Friday, August 30, 2013
AND THE WINNER IS (drum roll please) Jerry Woolfolk! Congratulations, Jerry. You've just won a $50 gift card to the bookstore of your choice. I'll be contacting you to see which bookstore you prefer, so be thinking about it.
A big thank you to everyone who participated in the drawing. I'll be having another one soon, so stay tuned to my Facebook page, Alice Elizabeth Cook, for more details.
Another thank you to Zeynep Harkness for helping me out and drawing the winning name.
Thursday, August 22, 2013
To celebrate getting 101 likes on my Facebook page (Alice Elizabeth Cook), I'm having a drawing for a $50 gift card to the bookstore of your choice. To enter the drawing, like my Facebook page and share this on yours. Good luck! :)
Monday, August 12, 2013
Lem closed the door to his hut as if he were going to bed, but instead, he began his preparations to leave. He changed into the clothes he had been wearing when he found the underground village and folded up the extra shirt and pants that Running Wolf had given him. Taking two cords that he had saved for this purpose, Lem tied the shirt and pants to his knees as improvised kneepads. He clipped his small flashlight to his belt, slung his pouch with some dried food it in around his neck and tied his shoelaces together draping his shoes around his pack. Standing up, he took a deep breath. He was ready.
Lem walked to the door of his hut and cracked it open just wide enough to peer out into the darkness. He couldn’t see them, but he knew they were there. Even at night the warriors stood guard blocking each exit. It would be tricky getting past one of them, but first, he had to make it across the wide cavern without causing any sound or attracting any notice.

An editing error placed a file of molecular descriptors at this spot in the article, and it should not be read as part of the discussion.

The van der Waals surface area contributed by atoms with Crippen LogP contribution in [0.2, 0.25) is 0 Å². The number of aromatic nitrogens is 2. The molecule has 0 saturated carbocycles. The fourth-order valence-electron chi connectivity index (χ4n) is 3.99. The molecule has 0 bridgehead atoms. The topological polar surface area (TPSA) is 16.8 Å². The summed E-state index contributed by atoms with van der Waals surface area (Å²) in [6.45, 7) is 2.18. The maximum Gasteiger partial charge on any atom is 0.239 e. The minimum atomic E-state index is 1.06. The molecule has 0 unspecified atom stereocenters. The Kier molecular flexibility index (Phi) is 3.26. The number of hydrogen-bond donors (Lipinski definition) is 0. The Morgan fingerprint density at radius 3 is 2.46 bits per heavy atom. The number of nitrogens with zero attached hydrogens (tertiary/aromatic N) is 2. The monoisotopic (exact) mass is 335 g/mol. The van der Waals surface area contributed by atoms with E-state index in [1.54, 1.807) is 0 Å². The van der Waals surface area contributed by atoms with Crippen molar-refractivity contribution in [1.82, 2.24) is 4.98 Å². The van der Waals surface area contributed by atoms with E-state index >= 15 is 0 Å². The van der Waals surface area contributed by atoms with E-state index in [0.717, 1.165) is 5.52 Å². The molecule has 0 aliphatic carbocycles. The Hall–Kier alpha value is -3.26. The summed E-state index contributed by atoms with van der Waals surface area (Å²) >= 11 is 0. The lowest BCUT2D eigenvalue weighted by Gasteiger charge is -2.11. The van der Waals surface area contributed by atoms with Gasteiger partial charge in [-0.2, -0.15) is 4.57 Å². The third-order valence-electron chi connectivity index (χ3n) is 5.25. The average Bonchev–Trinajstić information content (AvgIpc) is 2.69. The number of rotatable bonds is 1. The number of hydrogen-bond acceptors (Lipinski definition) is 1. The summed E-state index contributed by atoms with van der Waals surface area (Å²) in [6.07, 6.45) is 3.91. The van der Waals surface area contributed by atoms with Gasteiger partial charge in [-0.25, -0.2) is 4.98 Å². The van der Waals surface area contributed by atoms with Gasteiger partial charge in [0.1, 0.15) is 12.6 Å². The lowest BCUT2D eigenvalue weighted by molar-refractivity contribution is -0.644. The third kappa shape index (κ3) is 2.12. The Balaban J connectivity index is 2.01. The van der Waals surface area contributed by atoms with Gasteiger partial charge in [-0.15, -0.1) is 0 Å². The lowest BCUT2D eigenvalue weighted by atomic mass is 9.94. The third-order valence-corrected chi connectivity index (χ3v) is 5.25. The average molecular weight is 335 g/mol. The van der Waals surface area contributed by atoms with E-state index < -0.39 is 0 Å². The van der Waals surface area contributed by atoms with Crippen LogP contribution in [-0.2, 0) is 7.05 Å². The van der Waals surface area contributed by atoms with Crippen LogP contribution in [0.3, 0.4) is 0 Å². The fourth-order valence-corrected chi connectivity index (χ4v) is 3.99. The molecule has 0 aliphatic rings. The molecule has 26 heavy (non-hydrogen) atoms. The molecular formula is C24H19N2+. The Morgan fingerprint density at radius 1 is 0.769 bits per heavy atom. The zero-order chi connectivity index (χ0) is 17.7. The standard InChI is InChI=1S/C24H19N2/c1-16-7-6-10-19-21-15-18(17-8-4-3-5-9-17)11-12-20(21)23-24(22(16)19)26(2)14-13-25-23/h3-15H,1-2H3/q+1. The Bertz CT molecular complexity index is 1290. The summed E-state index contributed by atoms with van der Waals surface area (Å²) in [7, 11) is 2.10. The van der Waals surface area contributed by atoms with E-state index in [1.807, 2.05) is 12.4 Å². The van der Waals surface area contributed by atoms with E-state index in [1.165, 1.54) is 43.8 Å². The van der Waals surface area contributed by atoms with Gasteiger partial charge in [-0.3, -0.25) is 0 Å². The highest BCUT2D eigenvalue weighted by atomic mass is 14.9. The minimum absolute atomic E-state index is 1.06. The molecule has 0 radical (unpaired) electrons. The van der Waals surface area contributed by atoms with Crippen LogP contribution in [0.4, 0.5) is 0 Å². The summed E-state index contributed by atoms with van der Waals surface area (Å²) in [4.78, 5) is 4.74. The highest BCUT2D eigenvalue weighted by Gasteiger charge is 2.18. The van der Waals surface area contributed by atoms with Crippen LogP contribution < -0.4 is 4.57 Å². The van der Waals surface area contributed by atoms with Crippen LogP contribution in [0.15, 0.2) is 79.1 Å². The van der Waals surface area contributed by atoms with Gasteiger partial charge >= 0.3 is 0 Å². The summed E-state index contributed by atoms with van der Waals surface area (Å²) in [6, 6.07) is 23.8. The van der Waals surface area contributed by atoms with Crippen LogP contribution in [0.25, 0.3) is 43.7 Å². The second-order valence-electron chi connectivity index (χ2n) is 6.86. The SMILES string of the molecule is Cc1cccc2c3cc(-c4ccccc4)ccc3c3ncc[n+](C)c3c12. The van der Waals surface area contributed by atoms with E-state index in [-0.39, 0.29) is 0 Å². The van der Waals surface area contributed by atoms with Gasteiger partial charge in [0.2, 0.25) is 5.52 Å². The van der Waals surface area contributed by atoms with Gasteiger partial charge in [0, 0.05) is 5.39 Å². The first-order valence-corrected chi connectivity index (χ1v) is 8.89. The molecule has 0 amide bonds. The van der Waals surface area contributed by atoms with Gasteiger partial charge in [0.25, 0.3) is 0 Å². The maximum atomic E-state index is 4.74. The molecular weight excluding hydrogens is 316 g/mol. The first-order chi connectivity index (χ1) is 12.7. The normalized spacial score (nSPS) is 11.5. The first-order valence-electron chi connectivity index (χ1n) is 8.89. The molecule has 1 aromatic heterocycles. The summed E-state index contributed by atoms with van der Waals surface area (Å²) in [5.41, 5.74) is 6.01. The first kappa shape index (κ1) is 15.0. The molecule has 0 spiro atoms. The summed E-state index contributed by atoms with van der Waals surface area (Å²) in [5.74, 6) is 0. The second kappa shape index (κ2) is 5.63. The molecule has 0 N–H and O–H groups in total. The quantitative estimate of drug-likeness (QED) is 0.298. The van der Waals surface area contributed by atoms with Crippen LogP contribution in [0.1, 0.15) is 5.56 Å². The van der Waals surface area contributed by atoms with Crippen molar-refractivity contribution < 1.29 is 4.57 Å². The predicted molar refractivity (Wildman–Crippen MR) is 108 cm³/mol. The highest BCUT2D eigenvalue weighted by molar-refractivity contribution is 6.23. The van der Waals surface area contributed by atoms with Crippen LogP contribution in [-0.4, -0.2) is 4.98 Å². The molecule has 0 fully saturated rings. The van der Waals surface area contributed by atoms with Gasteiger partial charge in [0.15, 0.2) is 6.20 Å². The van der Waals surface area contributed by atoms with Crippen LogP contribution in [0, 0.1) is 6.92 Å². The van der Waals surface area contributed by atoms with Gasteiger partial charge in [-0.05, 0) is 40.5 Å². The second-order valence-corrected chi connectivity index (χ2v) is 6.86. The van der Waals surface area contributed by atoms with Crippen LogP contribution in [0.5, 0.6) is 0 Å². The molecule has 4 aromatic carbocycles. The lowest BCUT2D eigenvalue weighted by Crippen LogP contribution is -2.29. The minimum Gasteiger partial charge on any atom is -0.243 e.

Concentrating on each step, Lem inched his way along the path that he knew well from weeks of study. He had never moved so slowly in his life, so painfully slowly. His muscles ached under the strain, but he didn’t dare go any faster. With each step, he felt out the ground in front of him before he placed his foot. Then he lowered his toes first and gently his heel followed. He had tried just walking on his tip toes to start with, but after almost losing his balance a few times, he changed his tactics.
Inch by inch, Lem made his way to the other side of the village. Once he reached the archway and the huge boulders that covered the floor underneath, he sank to his knees and crawled over them one by one, feeling his way carefully. It was in anticipation of this that he had made his kneepads, and they served him well.